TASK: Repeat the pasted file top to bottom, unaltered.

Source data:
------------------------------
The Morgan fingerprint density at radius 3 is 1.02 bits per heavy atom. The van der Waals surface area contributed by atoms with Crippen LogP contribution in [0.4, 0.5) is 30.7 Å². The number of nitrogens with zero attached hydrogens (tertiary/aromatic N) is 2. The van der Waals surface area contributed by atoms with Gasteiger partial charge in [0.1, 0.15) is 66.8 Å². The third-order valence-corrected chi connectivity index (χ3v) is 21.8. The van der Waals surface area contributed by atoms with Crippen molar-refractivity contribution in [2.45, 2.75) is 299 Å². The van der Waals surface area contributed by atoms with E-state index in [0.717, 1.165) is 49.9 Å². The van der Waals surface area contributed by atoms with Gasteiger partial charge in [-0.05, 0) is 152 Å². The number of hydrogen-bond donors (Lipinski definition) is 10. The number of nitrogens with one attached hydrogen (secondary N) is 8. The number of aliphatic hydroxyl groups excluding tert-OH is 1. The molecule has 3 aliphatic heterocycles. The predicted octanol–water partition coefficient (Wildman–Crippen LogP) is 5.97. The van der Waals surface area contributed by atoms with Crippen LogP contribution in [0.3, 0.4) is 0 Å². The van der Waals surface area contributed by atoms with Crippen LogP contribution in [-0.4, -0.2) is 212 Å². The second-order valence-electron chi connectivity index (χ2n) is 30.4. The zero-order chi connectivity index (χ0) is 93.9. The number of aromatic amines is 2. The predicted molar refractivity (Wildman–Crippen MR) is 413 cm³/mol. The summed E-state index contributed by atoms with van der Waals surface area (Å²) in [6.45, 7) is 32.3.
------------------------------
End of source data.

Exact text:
The Morgan fingerprint density at radius 3 is 1.02 bits per heavy atom. The van der Waals surface area contributed by atoms with Crippen LogP contribution in [0.4, 0.5) is 30.7 Å². The number of nitrogens with zero attached hydrogens (tertiary/aromatic N) is 2. The van der Waals surface area contributed by atoms with Gasteiger partial charge in [0.1, 0.15) is 66.8 Å². The third-order valence-corrected chi connectivity index (χ3v) is 21.8. The van der Waals surface area contributed by atoms with Crippen molar-refractivity contribution in [2.45, 2.75) is 299 Å². The van der Waals surface area contributed by atoms with E-state index in [0.717, 1.165) is 49.9 Å². The van der Waals surface area contributed by atoms with Gasteiger partial charge in [-0.05, 0) is 152 Å². The number of hydrogen-bond donors (Lipinski definition) is 10. The number of nitrogens with one attached hydrogen (secondary N) is 8. The number of aliphatic hydroxyl groups excluding tert-OH is 1. The molecule has 3 aliphatic heterocycles. The predicted octanol–water partition coefficient (Wildman–Crippen LogP) is 5.97. The van der Waals surface area contributed by atoms with Crippen LogP contribution in [0.3, 0.4) is 0 Å². The van der Waals surface area contributed by atoms with Crippen LogP contribution in [-0.4, -0.2) is 212 Å². The second-order valence-electron chi connectivity index (χ2n) is 30.4. The zero-order chi connectivity index (χ0) is 93.9. The number of aromatic amines is 2. The predicted molar refractivity (Wildman–Crippen MR) is 413 cm³/mol. The summed E-state index contributed by atoms with van der Waals surface area (Å²) in [6.45, 7) is 32.3.